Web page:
Francis Romano is a Step into the Gap volunteer, currently in Cambodia meeting some of the communities that CAFOD works alongside. Here, in part one of two, he explains the realities of rural farming and how CAFOD’s partner COCD is investing in training for a better future.
Rebecca Maxwell, a Step into the Gap volunteer based at Castlerigg in the Lake District, has recently travelled to Cambodia to meet some of the communities that CAFOD works alongside. Here she explains what has happened so far on her trip.
Madeline Woods is a Step into the Gap volunteer who has recently finished her year on the programme. She looks back on the past year, the opportunities it presented and what being a ‘gapper’ means to her.
Oge Chukwudozie is a Humanitarian Capacity Strengthening Officer for CAFOD in Nigeria. Oge explains how community volunteers play such a vital role in CAFOD’s work to support remote communities.
As the most populous country on the continent, Nigeria is often referred to as the “Giant of Africa”. It is also large geographically, and transport links are poor in the more rural areas. It takes six hours for CAFOD staff to travel by road from Abuja to Omalla in Kogi state, and this is one of the closest areas where we work.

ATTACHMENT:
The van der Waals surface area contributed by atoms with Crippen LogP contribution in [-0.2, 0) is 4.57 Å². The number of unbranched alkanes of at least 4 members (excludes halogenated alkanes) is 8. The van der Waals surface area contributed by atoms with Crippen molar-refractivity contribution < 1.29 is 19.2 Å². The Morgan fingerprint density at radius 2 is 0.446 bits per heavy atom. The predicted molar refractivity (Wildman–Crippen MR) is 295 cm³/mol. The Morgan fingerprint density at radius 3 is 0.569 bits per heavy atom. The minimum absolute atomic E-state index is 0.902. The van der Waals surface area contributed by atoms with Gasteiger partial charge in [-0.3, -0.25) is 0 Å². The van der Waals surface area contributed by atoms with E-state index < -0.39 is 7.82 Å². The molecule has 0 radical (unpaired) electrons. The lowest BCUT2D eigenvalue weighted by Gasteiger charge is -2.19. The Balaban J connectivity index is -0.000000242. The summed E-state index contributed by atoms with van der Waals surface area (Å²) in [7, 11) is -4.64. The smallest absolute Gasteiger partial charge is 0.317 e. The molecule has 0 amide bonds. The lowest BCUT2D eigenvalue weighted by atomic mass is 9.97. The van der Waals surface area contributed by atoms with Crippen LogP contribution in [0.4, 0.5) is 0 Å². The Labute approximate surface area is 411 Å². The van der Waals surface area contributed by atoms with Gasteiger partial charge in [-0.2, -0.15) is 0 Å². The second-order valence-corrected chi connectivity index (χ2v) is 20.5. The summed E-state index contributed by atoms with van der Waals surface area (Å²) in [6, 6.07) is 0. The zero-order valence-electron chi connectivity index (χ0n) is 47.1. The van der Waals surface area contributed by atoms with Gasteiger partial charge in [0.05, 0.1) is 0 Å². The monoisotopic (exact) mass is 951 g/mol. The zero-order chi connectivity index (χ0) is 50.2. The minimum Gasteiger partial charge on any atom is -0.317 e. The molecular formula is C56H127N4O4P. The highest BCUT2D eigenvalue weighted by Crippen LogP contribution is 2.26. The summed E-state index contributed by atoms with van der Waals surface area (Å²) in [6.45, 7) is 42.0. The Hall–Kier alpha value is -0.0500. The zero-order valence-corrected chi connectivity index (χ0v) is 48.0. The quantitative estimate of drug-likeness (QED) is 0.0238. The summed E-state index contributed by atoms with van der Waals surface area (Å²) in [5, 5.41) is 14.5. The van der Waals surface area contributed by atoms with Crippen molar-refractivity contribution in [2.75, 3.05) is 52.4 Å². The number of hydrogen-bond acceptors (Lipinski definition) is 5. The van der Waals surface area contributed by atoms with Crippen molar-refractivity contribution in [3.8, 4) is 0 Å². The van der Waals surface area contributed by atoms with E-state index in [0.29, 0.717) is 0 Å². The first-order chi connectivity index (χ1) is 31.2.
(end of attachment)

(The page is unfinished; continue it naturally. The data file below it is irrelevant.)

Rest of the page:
Community volunteers, supported by CAFOD and its partners, play an important role in supporting remote communities across Nigeria. This International Volunteers Day, on December 5th, I want to celebrate the important role that volunteers play in CAFOD’s work across the world, by sharing the stories of some of the wonderful volunteers in Nigeria.
Welcome to our new team of CAFOD gap year volunteers! Read on to find out about their placements and what inspired them to join the programme.
Caroline Collins. Newman University, Birmingham
I’m Caroline and I’m based at Newman University in Birmingham. I first found out about CAFOD’s Step into the Gap programme when I did my first gap year at The Briars Youth Retreat Centre in the Nottingham Diocese. I studied Human Geography at university, and since then my passion for social justice has grown. My degree allowed me to gain a deeper understanding of the inequalities faced across the globe. As I was approaching the end of my studies, I realised I wanted to raise awareness and put my faith into action through working with CAFOD.
Rod travelled to Cambodia with the Step into the Gap programme to meet CAFOD partners and the communities they work with. One year on from his trip, Rod reflects on what it all meant to him.
The way in which Cambodia changed me seems to come into view and then fall out again, oscillating in the busyness of life. When I was speaking to people about my trip to Cambodia almost every day, when it was my life, the changes it had made to me were more obvious. Now, to a certain extent they have become more blurred, because I am not thinking about the trip so much. But they are also clearer because I am able to look back at how it changed me from a distance.